• Try a new desk accessory: Get creative with your at-work exercise by placing a small stationary bike, or even a treadmill, under your desk. Both are great options to stay active while working, helping you keep the blood flowing throughout the day. And the best part? You don’t even need to break a sweat to see the benefits.
  • Suggest a walk-and-talk: The business week can be chock full of meetings—most taken sitting down. A walking meeting is a great alternative to the traditional conference room meetup. It’s exactly what it sounds like: a meeting while trekking through the office, around the block, anywhere but sitting at a table. Of course, not every meeting can be held this way, but it is a terrific option for team brainstorming sessions and one-on-one conversations.
  • Step it up: If you’ve gotten in the habit of using the elevator, it’s time to mix it up. Stairs are a simple and easy way to get your blood pumping at work. Climbing the stairs is also a heart-healthy way to spend one of your mini breaks throughout the day.
  • Stretch your possibilities: Stop what you’re doing. Stand up, place one hand on your elbow, and pull your arm across your chest. Hold for 30 seconds. Reverse this stretch on the other side. Ahhh…doesn’t that feel good? Now turn around, place one foot on the seat of your chair, and engage your core as you slowly lean forward to stretch the back of your supporting leg. Switch sides. Fitting a quick stretch into your workday is as easy as that.

Make Your Commute Count

If you commute to work, you likely know firsthand how much sitting it can add to your day. Waiting in traffic, slumped on the bus, seated on the train—you get the idea. But it’s also one part of your workday that can turn physical. If you live cycling distance from the office, an early morning bike ride into work is a perfect way to start the day. And getting off the bus a few stops early lets you squeeze a brisk walk into an otherwise packed day.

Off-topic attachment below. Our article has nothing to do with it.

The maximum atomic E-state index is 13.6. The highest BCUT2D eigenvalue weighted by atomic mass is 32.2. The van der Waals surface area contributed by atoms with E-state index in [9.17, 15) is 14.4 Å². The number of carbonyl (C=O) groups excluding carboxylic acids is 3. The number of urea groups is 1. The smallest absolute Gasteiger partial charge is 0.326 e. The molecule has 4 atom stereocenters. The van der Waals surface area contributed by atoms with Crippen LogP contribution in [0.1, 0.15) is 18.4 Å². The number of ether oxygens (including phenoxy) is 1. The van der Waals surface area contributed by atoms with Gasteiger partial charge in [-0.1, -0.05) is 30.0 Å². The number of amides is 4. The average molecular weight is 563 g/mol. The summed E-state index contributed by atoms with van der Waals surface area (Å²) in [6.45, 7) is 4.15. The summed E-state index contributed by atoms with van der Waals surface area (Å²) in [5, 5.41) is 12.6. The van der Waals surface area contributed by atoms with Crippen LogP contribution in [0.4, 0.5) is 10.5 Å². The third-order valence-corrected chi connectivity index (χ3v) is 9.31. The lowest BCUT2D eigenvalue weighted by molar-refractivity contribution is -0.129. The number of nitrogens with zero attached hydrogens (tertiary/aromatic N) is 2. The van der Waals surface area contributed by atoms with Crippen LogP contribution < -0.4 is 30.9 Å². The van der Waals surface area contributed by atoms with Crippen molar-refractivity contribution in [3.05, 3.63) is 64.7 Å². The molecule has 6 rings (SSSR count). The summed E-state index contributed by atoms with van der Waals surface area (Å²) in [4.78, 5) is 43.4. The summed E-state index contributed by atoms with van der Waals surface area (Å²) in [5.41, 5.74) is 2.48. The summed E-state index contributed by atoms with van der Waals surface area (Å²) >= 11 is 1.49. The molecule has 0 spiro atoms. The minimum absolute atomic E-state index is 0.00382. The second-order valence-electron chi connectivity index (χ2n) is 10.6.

Losing the car may seem like a drastic change to make, but give it a shot—after skipping traffic for a few days, you may never to go back to the auto commute!

Exercise After Work: Counteracting the Effects of Sitting

At the end of the day, you’re at work to work. Not all offices are open to the idea of a walking meeting. And, let’s face it, an under-the-desk stationary bike might not be in your future.

If this is your situation, don’t worry—a healthy lifestyle while working a desk job is still doable. It just takes a little after work motivation.

A day of sitting at a desk staring at a screen is exhausting. Plopping down on the couch and relaxing after work can be tempting. The problem is this adds even more sitting to your day. To stave off the negative health impacts of prolonged sitting, it’s crucial to mix some form of physical activity into your day.

This doesn’t mean hitting the gym for two hours every evening or going for a five-mile run (if that’s your thing, kudos to you). A 30-minute walk after dinner is enough to get the blood flowing. And if you don’t want to leave the house, home exercises can achieve the same benefit.

The Bottom Line

So, is sitting the new smoking? Not exactly. Sitting in moderation is a pervasive part of life, but too much of it for too long can have negative health consequences. Unlike smoking, sitting is an easy habit to break by simply finding creative ways to get up and get moving. It’s true, whether you like it or not, you’re going to spend some of each day seated. And that’s ok—you now have plenty of ideas to stay healthy, even with a desk job.